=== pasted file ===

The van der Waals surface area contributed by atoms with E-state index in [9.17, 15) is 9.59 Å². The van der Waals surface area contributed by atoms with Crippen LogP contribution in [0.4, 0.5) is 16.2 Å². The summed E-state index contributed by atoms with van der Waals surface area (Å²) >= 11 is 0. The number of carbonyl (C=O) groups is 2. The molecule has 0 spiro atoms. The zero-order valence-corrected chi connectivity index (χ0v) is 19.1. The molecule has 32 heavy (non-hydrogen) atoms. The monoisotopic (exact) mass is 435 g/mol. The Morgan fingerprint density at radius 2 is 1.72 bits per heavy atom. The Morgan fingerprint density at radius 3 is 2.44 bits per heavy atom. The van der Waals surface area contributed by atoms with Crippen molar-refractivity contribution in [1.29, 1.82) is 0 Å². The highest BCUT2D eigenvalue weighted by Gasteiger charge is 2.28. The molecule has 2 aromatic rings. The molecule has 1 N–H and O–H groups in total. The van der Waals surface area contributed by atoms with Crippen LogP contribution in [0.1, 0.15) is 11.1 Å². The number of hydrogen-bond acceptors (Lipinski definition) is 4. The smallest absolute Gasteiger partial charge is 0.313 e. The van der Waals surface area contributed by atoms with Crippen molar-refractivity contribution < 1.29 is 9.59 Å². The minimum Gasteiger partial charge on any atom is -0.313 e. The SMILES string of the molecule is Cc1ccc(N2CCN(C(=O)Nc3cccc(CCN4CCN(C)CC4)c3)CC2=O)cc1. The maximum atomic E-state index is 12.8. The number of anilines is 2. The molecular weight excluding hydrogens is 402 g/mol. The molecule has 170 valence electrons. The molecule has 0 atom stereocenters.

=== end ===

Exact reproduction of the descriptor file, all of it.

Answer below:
The van der Waals surface area contributed by atoms with E-state index in [9.17, 15) is 9.59 Å². The van der Waals surface area contributed by atoms with Crippen LogP contribution in [0.4, 0.5) is 16.2 Å². The summed E-state index contributed by atoms with van der Waals surface area (Å²) >= 11 is 0. The number of carbonyl (C=O) groups is 2. The molecule has 0 spiro atoms. The zero-order valence-corrected chi connectivity index (χ0v) is 19.1. The molecule has 32 heavy (non-hydrogen) atoms. The monoisotopic (exact) mass is 435 g/mol. The Morgan fingerprint density at radius 2 is 1.72 bits per heavy atom. The Morgan fingerprint density at radius 3 is 2.44 bits per heavy atom. The van der Waals surface area contributed by atoms with Crippen molar-refractivity contribution in [1.29, 1.82) is 0 Å². The highest BCUT2D eigenvalue weighted by Gasteiger charge is 2.28. The molecule has 2 aromatic rings. The molecule has 1 N–H and O–H groups in total. The van der Waals surface area contributed by atoms with Crippen LogP contribution in [0.1, 0.15) is 11.1 Å². The number of hydrogen-bond acceptors (Lipinski definition) is 4. The smallest absolute Gasteiger partial charge is 0.313 e. The van der Waals surface area contributed by atoms with Crippen molar-refractivity contribution < 1.29 is 9.59 Å². The minimum Gasteiger partial charge on any atom is -0.313 e. The SMILES string of the molecule is Cc1ccc(N2CCN(C(=O)Nc3cccc(CCN4CCN(C)CC4)c3)CC2=O)cc1. The maximum atomic E-state index is 12.8. The number of anilines is 2. The molecular weight excluding hydrogens is 402 g/mol. The molecule has 170 valence electrons. The molecule has 0 atom stereocenters.